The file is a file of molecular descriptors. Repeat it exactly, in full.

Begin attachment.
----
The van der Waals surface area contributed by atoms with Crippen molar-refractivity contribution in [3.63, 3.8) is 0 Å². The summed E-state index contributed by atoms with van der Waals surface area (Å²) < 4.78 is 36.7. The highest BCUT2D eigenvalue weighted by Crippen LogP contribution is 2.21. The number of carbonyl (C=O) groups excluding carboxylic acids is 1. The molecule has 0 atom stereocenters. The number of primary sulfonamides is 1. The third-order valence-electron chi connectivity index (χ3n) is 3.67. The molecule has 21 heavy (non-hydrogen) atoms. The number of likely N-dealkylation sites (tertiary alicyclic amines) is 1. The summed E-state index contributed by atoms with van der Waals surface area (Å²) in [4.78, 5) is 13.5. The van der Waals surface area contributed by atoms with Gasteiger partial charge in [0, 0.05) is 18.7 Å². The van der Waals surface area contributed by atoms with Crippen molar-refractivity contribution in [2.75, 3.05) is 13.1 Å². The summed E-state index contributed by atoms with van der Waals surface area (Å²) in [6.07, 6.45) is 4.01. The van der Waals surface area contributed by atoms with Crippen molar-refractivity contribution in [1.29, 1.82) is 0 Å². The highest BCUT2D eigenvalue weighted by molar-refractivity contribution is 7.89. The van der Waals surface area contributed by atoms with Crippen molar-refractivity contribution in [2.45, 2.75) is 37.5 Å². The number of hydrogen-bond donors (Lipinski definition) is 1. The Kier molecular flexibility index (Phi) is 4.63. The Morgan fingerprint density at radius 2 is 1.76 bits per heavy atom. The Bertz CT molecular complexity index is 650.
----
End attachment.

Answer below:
The van der Waals surface area contributed by atoms with Crippen molar-refractivity contribution in [3.63, 3.8) is 0 Å². The summed E-state index contributed by atoms with van der Waals surface area (Å²) < 4.78 is 36.7. The highest BCUT2D eigenvalue weighted by Crippen LogP contribution is 2.21. The number of carbonyl (C=O) groups excluding carboxylic acids is 1. The molecule has 0 atom stereocenters. The number of primary sulfonamides is 1. The third-order valence-electron chi connectivity index (χ3n) is 3.67. The molecule has 21 heavy (non-hydrogen) atoms. The number of likely N-dealkylation sites (tertiary alicyclic amines) is 1. The summed E-state index contributed by atoms with van der Waals surface area (Å²) in [4.78, 5) is 13.5. The van der Waals surface area contributed by atoms with Gasteiger partial charge in [0, 0.05) is 18.7 Å². The van der Waals surface area contributed by atoms with Crippen molar-refractivity contribution in [2.75, 3.05) is 13.1 Å². The summed E-state index contributed by atoms with van der Waals surface area (Å²) in [6.07, 6.45) is 4.01. The van der Waals surface area contributed by atoms with Crippen molar-refractivity contribution in [1.29, 1.82) is 0 Å². The highest BCUT2D eigenvalue weighted by molar-refractivity contribution is 7.89. The van der Waals surface area contributed by atoms with Crippen molar-refractivity contribution in [2.45, 2.75) is 37.5 Å². The number of hydrogen-bond donors (Lipinski definition) is 1. The Kier molecular flexibility index (Phi) is 4.63. The Morgan fingerprint density at radius 2 is 1.76 bits per heavy atom. The Bertz CT molecular complexity index is 650.